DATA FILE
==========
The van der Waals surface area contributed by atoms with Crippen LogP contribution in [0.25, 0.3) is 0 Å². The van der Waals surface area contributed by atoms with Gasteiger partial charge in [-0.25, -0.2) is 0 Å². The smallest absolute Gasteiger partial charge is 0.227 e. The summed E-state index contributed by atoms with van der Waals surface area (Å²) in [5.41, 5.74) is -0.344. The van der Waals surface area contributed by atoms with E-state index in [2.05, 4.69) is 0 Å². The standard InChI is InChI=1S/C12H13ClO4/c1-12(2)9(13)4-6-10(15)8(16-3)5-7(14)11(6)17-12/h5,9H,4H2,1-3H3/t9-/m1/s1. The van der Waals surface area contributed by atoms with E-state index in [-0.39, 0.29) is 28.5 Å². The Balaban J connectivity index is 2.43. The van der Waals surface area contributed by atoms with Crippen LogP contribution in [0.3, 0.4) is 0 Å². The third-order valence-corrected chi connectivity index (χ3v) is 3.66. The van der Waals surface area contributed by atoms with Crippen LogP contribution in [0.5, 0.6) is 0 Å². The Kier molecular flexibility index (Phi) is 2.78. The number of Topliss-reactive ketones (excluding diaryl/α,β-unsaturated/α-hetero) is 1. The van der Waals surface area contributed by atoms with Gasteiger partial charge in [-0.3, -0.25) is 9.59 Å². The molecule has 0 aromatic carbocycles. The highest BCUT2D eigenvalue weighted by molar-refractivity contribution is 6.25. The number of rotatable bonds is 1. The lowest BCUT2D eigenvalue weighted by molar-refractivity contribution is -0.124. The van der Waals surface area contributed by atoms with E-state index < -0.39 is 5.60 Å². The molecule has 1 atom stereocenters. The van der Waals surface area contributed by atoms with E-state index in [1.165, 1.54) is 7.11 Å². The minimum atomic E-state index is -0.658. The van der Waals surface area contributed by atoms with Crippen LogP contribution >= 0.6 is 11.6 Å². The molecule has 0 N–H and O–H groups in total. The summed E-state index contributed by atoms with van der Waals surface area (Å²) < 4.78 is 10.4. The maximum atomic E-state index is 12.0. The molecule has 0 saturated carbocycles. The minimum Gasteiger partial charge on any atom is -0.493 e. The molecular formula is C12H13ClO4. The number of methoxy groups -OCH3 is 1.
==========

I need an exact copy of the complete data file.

The van der Waals surface area contributed by atoms with Crippen LogP contribution in [0.25, 0.3) is 0 Å². The van der Waals surface area contributed by atoms with Gasteiger partial charge in [-0.25, -0.2) is 0 Å². The smallest absolute Gasteiger partial charge is 0.227 e. The summed E-state index contributed by atoms with van der Waals surface area (Å²) in [5.41, 5.74) is -0.344. The van der Waals surface area contributed by atoms with E-state index in [2.05, 4.69) is 0 Å². The standard InChI is InChI=1S/C12H13ClO4/c1-12(2)9(13)4-6-10(15)8(16-3)5-7(14)11(6)17-12/h5,9H,4H2,1-3H3/t9-/m1/s1. The van der Waals surface area contributed by atoms with E-state index in [-0.39, 0.29) is 28.5 Å². The Balaban J connectivity index is 2.43. The van der Waals surface area contributed by atoms with Crippen LogP contribution in [0.3, 0.4) is 0 Å². The third-order valence-corrected chi connectivity index (χ3v) is 3.66. The van der Waals surface area contributed by atoms with Crippen LogP contribution in [0.5, 0.6) is 0 Å². The Kier molecular flexibility index (Phi) is 2.78. The number of Topliss-reactive ketones (excluding diaryl/α,β-unsaturated/α-hetero) is 1. The van der Waals surface area contributed by atoms with Gasteiger partial charge in [-0.3, -0.25) is 9.59 Å². The molecule has 0 aromatic carbocycles. The highest BCUT2D eigenvalue weighted by molar-refractivity contribution is 6.25. The number of rotatable bonds is 1. The lowest BCUT2D eigenvalue weighted by molar-refractivity contribution is -0.124. The van der Waals surface area contributed by atoms with E-state index < -0.39 is 5.60 Å². The molecule has 1 atom stereocenters. The van der Waals surface area contributed by atoms with E-state index in [1.165, 1.54) is 7.11 Å². The minimum atomic E-state index is -0.658. The van der Waals surface area contributed by atoms with Crippen LogP contribution >= 0.6 is 11.6 Å². The molecule has 0 N–H and O–H groups in total. The summed E-state index contributed by atoms with van der Waals surface area (Å²) < 4.78 is 10.4. The maximum atomic E-state index is 12.0. The molecule has 0 saturated carbocycles. The minimum Gasteiger partial charge on any atom is -0.493 e. The molecular formula is C12H13ClO4. The number of methoxy groups -OCH3 is 1.